By Eurohoops Team/ firstname.lastname@example.org
Back in familiar surroundings following his stints at Panathinaikos and Greece’s senior national team, Rick Pitino moved from Iona to St. John’s.
Pitino, 70, inked a six-year contract, according to ESPN. Confirming the new head coach replacing Mike Anderson, the school stopped short of revealing further details.
The New York-born tactician worked in Greece for two years, including two separate spells as the play-caller for the Athens powerhouse, and also guided the country’s national team in the 2020 FIBA Victoria Olympic Qualifying Tournament. Back to college basketball, he took over the Gaels in 2020 and clinched two berths in the NCAA tournament over three years.
Per the press release: “One of the most successful coaches in the history of college basketball, Naismith Memorial Basketball Hall of Famer Rick Pitino has been named head coach of the St. John’s University men’s basketball program.
Pitino, who has coached two national championship teams and has taken three different programs to the Final Four, will be formally introduced on Tuesday at 12 p.m. in a press conference at Chase Square inside Madison Square Garden. Fans can watch the press conference live at RedStormSports.com.
During his 35 seasons as a collegiate head coach, Pitino has established a stellar reputation for excellence on the court and a dedication to student-athlete academic success. Pitino, who brings to Queens an 834-293 career head coaching record, has made 23 NCAA Tournament appearances with five different schools and advanced to the Final Four seven times, a total reached by only six coaches all-time.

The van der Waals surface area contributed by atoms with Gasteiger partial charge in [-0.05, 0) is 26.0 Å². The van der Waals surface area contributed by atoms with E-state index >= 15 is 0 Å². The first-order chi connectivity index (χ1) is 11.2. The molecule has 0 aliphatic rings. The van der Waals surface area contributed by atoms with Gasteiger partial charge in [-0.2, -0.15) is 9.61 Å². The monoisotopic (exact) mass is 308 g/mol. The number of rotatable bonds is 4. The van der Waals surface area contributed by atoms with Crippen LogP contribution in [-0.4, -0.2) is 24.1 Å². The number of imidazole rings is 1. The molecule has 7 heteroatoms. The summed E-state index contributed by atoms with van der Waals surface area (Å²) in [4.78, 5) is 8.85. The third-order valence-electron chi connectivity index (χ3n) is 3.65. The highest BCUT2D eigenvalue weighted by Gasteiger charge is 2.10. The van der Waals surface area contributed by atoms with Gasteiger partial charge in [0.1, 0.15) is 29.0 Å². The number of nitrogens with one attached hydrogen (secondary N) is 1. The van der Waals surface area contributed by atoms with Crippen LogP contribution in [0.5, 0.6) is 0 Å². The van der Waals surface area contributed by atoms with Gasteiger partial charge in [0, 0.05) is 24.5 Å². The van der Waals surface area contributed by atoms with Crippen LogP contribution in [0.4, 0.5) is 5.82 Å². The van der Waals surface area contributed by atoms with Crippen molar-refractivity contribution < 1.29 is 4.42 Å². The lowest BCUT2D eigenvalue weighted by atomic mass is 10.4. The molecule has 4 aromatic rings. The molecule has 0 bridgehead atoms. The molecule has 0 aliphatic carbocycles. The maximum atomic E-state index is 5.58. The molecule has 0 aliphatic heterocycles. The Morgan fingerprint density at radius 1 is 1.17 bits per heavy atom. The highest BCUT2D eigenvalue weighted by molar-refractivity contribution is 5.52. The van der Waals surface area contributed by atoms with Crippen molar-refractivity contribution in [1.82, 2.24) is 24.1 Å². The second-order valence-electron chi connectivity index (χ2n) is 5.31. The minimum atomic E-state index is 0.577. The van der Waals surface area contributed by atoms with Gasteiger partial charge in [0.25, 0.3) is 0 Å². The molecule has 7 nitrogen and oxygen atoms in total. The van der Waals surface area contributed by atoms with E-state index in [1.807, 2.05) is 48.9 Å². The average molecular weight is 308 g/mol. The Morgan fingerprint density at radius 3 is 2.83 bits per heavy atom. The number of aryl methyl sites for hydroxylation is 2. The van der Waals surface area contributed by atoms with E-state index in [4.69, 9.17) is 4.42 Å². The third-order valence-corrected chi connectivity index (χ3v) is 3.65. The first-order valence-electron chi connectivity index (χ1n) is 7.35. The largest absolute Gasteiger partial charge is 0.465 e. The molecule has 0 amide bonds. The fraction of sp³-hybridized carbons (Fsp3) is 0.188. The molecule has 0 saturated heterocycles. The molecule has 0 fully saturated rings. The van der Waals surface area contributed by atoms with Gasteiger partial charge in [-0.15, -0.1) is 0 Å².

“I am delighted to welcome Rick Pitino and his family to the St. John’s family,” said Rev. Brian J. Shanley, O.P., President of St. John’s University. “I am excited that this seasoned coaching veteran—who has won at the highest levels and is as passionate as ever— is committed to leading our student-athletes and our program to national prominence. Rick knows BIG EAST basketball and is determined to take and keep the Red Storm program where we know it belongs.”
“One of my great coaching memories was having the distinct privilege of coaching against Lou Carnesecca and St John’s, a Hall of Fame coach and historic program that I have always respected,” said Pitino. “It is surreal to now have this opportunity to bring St John’s back to prominence. I’m honored, humbled and grateful to Fr. Shanley, Bill Janetschek and Mike Cragg for making me feel so special.”
Pitino became the first coach to take three different schools to the Final Four and the first coach to win an NCAA Championship at two different schools. With a 54-21 record in the NCAA Tournament, Pitino holds the third-highest winning percentage in NCAA Tournament games (.720) among all active coaches. Off the court, he has served as a charitable benefactor for a broad spectrum of worthy causes, often choosing to do so anonymously.
Prior to leading Iona University to three-straight postseasons appearances with two trips to the NCAA Tournament, Pitino served as head coach of the University of Louisville (2001-2017, winning the 2013 NCAA Championship), University of Kentucky (1989-1997, winning the 1996 NCAA Championship), Providence College (1985-1987), Boston University (1978-1983) and Hawai’i (last six games 1975-76).
“We are thrilled to announce Hall of Fame coach and New York native Rick Pitino will lead our men’s basketball program into the next chapter of its long and storied history,” said St. John’s Director of Athletics Mike Cragg. “Coach Pitino is one of the most brilliant minds in the history of the game and has won at the highest levels everywhere he has coached. There is no doubt in my mind he will restore a championship-level program and culture for St. John’s Basketball.”